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Diving Palau From the Luxurious Black Pearl Day 2

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Diving Palau From the Luxurious Black Pearl Day 2
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Day 2 of my Palau Adventure onboard the Black Pearl: Barnum's Wall, Blue Corner, German Channel

Our first dive of the day was at Barnum's Wall. After a late breakfast and a dive site briefing, we boarded the dive tenders and sped away from the imperious Black Pearl.

The top of the reef at Barnum's Wall starts at around 5 meters, then a hard coral garden dotted with giant clams slopes down into the depths. Halfway through the dive, the topography changed to a sheer wall adorned with huge Georgianna Sea fans, clumps of red Whip corals and a generous smattering of broccoli corals. This healthy-looking reef is a home thriving community of anemones, reef fish and grazing turtles.

Diving Palau From the Luxurious Black Pearl Day 2

Back on the boat, our wetsuits were taken from us by Rasel, the Deckhand, and hung up to dry, Wayan, the barman/waiter, then asked for our breakfast orders, and shortly after this, we were tucking into generous breakfast.

After some relaxation time, the briefing for the second dive took place in the dining area. The second dive of the day was at the world-famous Blue Corner.

The dive began on a wall that dropped to over 300 meters. A huge school of Jacks stuck close to the top of the reef as grey reef sharks scythed through their ranks. After swimming along the wall for a few minutes, we arrived at a Plateau that juts into the ocean.

Diving Palau From the Luxurious Black Pearl Day 2

This plateau is where the current converges, and a large congregation of schooling fish assemble, attracting sharks and other large predators. We used reef hooks to secure ourselves to the plateau's edge near the drop and hung in the mild current to watch a precision of sharks, Fusiliers, barracuda, tuna, and rainbow runners swim past us.

After this spectacle, we explored the plateau, where we found schools of yellow snapper, numerous green turtles, marble group, and Napoleon wrasse. Plus, swarms of red tooth triggerfish, Pyramid bannerfish and anthias. After the dive, I asked our guide Gabriel how this dive at Blue Corner rated with some of his other dives at this location. He gave this one a 3 out of 10. All I can say is a 10 out of 10 must be absolutely mind-blowing.

Diving Palau From the Luxurious Black Pearl Day 2

After lunch, it was time for another of the area's signature dives, the German channel. The Germans dug this shallow channel when Palau was one of their colonies to allow easy access from the island of Peleliu to Koro. At the end of the channel, a sloping reef of hard coral descends to around 15 meters.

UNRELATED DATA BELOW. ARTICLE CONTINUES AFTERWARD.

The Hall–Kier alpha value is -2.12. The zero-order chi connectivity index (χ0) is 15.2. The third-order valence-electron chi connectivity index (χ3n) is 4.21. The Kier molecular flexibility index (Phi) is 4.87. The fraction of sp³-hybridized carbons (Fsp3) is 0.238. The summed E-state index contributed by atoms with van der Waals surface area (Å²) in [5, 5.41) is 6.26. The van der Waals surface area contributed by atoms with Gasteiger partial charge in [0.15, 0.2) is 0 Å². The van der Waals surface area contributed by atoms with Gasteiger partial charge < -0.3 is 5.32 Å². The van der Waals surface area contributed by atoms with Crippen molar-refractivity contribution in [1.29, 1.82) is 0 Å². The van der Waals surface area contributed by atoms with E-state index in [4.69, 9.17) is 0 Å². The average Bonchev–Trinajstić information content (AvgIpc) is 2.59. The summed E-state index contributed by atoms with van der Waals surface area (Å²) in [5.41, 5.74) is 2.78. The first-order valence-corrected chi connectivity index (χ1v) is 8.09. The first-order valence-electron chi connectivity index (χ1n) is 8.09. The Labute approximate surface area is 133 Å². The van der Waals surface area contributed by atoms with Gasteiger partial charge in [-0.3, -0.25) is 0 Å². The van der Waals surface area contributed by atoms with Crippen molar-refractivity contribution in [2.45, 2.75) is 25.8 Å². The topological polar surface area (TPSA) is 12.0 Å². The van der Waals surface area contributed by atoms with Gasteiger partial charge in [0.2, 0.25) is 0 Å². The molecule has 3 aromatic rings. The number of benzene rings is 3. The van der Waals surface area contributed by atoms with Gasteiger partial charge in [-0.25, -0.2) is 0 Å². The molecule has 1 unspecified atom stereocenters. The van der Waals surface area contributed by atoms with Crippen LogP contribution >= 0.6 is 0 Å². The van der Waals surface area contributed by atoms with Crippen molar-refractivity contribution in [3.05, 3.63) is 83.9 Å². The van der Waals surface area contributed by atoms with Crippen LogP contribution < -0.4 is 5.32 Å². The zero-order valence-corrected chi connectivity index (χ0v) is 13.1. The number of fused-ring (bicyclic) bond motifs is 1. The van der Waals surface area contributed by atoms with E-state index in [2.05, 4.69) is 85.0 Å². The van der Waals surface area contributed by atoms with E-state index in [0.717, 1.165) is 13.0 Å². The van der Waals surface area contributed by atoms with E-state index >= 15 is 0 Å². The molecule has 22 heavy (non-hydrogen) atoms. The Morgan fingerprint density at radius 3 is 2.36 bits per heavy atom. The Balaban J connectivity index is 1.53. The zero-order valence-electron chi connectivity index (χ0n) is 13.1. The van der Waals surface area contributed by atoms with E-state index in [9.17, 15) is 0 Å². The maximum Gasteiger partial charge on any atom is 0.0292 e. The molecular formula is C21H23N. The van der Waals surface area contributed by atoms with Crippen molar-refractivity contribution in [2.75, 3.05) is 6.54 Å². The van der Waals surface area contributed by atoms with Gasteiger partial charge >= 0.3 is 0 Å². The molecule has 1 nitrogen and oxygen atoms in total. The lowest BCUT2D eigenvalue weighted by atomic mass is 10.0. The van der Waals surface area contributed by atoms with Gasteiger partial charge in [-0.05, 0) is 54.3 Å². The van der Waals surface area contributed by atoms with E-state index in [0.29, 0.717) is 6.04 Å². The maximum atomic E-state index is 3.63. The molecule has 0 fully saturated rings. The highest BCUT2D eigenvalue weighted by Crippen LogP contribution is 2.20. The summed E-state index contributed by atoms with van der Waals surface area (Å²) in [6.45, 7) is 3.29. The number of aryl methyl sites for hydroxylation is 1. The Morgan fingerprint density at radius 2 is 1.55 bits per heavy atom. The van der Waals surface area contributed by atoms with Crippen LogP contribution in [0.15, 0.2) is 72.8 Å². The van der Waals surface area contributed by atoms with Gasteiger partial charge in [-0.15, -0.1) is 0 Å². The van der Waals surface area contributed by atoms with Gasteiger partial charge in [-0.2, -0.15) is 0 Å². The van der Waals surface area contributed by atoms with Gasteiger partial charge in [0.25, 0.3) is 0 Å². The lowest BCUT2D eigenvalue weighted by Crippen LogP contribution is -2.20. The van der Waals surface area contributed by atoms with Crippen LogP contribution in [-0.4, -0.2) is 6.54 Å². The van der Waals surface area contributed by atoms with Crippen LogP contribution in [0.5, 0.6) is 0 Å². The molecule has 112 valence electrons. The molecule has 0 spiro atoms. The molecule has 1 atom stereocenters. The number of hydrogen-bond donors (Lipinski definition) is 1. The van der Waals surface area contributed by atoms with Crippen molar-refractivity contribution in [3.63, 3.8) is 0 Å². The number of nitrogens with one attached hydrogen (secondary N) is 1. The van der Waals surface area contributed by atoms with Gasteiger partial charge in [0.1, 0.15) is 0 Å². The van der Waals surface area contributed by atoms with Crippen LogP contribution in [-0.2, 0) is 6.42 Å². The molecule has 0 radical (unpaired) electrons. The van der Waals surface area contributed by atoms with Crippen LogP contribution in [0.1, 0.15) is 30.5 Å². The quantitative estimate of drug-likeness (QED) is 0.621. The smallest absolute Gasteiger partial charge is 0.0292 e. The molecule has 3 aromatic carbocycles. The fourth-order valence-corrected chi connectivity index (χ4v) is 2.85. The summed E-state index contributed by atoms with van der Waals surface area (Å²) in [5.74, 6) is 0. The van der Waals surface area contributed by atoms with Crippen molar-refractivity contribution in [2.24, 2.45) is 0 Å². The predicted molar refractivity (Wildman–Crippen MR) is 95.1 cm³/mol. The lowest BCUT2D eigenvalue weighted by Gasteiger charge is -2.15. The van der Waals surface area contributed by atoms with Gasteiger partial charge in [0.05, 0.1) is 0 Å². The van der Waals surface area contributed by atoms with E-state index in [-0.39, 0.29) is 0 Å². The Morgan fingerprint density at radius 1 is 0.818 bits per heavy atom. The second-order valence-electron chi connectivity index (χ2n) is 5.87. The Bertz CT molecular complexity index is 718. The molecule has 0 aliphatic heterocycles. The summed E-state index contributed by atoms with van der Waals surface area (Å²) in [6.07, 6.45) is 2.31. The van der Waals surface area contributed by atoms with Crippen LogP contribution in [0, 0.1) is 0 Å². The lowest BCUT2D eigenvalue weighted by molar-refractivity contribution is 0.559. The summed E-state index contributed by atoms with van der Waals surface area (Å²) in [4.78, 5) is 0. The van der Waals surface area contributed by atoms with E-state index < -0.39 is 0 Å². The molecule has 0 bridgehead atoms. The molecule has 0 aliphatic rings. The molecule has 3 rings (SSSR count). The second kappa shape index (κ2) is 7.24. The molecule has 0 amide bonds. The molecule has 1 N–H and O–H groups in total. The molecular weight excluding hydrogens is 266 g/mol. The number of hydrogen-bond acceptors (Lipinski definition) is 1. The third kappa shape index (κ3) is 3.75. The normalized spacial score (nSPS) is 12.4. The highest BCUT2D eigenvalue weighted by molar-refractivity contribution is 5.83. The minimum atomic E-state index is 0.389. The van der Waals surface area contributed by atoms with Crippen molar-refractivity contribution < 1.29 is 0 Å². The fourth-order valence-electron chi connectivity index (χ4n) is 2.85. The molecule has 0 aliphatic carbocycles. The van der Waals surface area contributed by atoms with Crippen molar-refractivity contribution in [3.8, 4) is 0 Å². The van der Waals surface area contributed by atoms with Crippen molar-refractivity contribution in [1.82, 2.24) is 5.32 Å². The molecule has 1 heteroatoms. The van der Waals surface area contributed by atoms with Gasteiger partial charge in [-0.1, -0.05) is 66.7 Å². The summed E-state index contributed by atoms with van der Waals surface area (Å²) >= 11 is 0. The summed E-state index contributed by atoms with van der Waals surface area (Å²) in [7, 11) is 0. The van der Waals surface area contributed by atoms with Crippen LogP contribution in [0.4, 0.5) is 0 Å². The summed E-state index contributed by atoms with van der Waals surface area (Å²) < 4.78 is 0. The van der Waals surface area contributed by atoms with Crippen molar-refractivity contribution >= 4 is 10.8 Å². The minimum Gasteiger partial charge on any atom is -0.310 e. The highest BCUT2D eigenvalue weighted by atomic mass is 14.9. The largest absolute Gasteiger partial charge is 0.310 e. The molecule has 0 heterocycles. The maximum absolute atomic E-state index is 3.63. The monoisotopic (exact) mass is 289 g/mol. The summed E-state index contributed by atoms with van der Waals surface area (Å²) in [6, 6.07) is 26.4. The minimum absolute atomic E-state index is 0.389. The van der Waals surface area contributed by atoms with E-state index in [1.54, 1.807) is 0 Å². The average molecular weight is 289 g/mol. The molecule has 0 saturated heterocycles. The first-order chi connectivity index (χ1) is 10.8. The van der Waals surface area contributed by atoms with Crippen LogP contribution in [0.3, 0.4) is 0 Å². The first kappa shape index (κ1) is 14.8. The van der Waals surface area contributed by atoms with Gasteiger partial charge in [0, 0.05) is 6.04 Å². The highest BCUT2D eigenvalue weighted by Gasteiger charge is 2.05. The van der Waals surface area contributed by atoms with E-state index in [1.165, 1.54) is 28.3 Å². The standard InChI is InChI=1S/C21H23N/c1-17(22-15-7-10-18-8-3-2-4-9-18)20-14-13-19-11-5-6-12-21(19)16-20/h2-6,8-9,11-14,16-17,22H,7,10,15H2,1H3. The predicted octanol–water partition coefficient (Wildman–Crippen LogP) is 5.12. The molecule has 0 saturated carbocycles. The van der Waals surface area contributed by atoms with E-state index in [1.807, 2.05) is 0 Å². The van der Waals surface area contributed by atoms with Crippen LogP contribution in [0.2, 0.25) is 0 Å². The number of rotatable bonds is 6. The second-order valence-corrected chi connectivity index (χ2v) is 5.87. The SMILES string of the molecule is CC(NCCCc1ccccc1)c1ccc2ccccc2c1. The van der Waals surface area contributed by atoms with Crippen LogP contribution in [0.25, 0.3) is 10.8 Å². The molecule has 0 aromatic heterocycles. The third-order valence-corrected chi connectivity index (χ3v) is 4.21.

The hard corals then give way to a sandy bottom scattered with coral bommies. Some of these bommies are cleaning stations that sharks and Mantas frequent. Although we were at the end of manta season, we still hoped to encounter some of these majestic creatures. Unfortunately, no mantas were present on our dive, but we saw a large father tail ray and plenty of grey and white tip reef sharks. Plus, schools of humpback snapper, juvenile barracuda and Lunatail bigeyes.

Diving Palau From the Luxurious Black Pearl Day 2

On the way back to the Black Pearl, we did see two huge mantas cruise through the channel, no doubt on their way to one of the cleaning stations we had just left!

Later that afternoon, Cruise directors Gabriel and Maria arranged an excursion to a stunning nearby beach for sunset drinks. The perfect way to relax at the end of a great day of diving.

Diving Palau From the Luxurious Black Pearl Day 3

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F. Jackson
F. Jackson
9 months ago

Sounds wonderful. A person could be easily spoiled after a trip to Palau and even more so on the Pearl. The crew hangs up your wetsuit….wow. The photos from the dives are great. I was wondering what the bottom temps were and how strong was the current? I have never been allowed to use the hooks on a dive before but it sounds like they are a necessity on these dives.

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Adrian Stacey
Adrian Stacey
Scuba Diver ANZ Editor, Adrian Stacey, first learned to dive on the Great Barrier Reef over 24 years ago. Since then he has worked as a dive instructor and underwater photographer in various locations around the world including, Egypt, Costa Rica, Indonesia, Thailand, Mexico and Saba. He has now settled in Australia, back to where his love of diving first began.
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